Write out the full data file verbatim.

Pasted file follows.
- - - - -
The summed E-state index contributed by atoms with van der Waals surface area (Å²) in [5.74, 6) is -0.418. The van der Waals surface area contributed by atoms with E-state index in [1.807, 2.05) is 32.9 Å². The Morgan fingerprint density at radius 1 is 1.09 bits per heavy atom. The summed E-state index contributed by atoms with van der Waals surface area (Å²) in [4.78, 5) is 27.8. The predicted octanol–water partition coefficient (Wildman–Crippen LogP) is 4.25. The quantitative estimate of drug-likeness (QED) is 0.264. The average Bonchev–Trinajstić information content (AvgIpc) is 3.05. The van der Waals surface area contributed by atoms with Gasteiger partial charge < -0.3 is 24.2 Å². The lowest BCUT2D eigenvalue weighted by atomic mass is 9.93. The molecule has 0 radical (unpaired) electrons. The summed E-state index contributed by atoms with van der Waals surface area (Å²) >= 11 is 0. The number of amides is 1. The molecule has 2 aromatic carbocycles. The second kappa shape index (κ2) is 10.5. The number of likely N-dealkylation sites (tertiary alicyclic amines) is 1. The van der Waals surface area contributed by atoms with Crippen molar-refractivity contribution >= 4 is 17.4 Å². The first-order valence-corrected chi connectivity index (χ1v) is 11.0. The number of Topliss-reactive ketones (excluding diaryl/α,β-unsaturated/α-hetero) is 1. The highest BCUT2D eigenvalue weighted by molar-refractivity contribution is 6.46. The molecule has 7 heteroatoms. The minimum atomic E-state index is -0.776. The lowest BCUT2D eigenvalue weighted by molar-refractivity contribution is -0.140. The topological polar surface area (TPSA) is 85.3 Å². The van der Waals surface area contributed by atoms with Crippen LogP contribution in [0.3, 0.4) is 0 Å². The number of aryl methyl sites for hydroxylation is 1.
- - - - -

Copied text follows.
The summed E-state index contributed by atoms with van der Waals surface area (Å²) in [5.74, 6) is -0.418. The van der Waals surface area contributed by atoms with E-state index in [1.807, 2.05) is 32.9 Å². The Morgan fingerprint density at radius 1 is 1.09 bits per heavy atom. The summed E-state index contributed by atoms with van der Waals surface area (Å²) in [4.78, 5) is 27.8. The predicted octanol–water partition coefficient (Wildman–Crippen LogP) is 4.25. The quantitative estimate of drug-likeness (QED) is 0.264. The average Bonchev–Trinajstić information content (AvgIpc) is 3.05. The van der Waals surface area contributed by atoms with Gasteiger partial charge < -0.3 is 24.2 Å². The lowest BCUT2D eigenvalue weighted by atomic mass is 9.93. The molecule has 0 radical (unpaired) electrons. The summed E-state index contributed by atoms with van der Waals surface area (Å²) >= 11 is 0. The number of amides is 1. The molecule has 2 aromatic carbocycles. The second kappa shape index (κ2) is 10.5. The number of likely N-dealkylation sites (tertiary alicyclic amines) is 1. The van der Waals surface area contributed by atoms with Crippen molar-refractivity contribution >= 4 is 17.4 Å². The first-order valence-corrected chi connectivity index (χ1v) is 11.0. The number of Topliss-reactive ketones (excluding diaryl/α,β-unsaturated/α-hetero) is 1. The highest BCUT2D eigenvalue weighted by molar-refractivity contribution is 6.46. The molecule has 7 heteroatoms. The minimum atomic E-state index is -0.776. The lowest BCUT2D eigenvalue weighted by molar-refractivity contribution is -0.140. The topological polar surface area (TPSA) is 85.3 Å². The van der Waals surface area contributed by atoms with Crippen LogP contribution in [0.3, 0.4) is 0 Å². The number of aryl methyl sites for hydroxylation is 1.